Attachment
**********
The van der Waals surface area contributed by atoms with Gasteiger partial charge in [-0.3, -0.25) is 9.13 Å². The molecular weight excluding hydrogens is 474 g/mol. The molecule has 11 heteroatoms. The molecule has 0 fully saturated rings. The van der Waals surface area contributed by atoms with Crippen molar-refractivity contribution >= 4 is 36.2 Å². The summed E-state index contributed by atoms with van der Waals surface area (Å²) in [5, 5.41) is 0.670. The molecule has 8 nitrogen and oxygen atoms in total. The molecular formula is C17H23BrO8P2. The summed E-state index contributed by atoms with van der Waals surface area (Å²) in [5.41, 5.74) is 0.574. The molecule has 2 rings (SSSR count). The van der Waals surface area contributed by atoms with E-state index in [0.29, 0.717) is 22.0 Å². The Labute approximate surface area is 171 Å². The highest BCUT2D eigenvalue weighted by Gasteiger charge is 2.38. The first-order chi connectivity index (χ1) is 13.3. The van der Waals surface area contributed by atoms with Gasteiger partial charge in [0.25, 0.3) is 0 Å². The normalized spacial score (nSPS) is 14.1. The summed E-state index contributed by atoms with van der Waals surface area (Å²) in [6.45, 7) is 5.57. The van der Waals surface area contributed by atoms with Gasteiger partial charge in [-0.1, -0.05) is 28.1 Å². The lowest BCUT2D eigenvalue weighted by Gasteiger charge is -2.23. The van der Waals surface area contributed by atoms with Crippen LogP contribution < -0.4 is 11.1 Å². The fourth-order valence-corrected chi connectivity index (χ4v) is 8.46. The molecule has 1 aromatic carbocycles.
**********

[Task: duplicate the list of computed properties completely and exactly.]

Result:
The van der Waals surface area contributed by atoms with Gasteiger partial charge in [-0.3, -0.25) is 9.13 Å². The molecular weight excluding hydrogens is 474 g/mol. The molecule has 11 heteroatoms. The molecule has 0 fully saturated rings. The van der Waals surface area contributed by atoms with Crippen molar-refractivity contribution >= 4 is 36.2 Å². The summed E-state index contributed by atoms with van der Waals surface area (Å²) in [5, 5.41) is 0.670. The molecule has 8 nitrogen and oxygen atoms in total. The molecular formula is C17H23BrO8P2. The summed E-state index contributed by atoms with van der Waals surface area (Å²) in [5.41, 5.74) is 0.574. The molecule has 2 rings (SSSR count). The van der Waals surface area contributed by atoms with E-state index in [0.29, 0.717) is 22.0 Å². The Labute approximate surface area is 171 Å². The highest BCUT2D eigenvalue weighted by Gasteiger charge is 2.38. The first-order chi connectivity index (χ1) is 13.3. The van der Waals surface area contributed by atoms with Gasteiger partial charge in [0.25, 0.3) is 0 Å². The normalized spacial score (nSPS) is 14.1. The summed E-state index contributed by atoms with van der Waals surface area (Å²) in [6.45, 7) is 5.57. The van der Waals surface area contributed by atoms with Gasteiger partial charge in [-0.1, -0.05) is 28.1 Å². The lowest BCUT2D eigenvalue weighted by Gasteiger charge is -2.23. The van der Waals surface area contributed by atoms with Crippen LogP contribution < -0.4 is 11.1 Å². The fourth-order valence-corrected chi connectivity index (χ4v) is 8.46. The molecule has 1 aromatic carbocycles.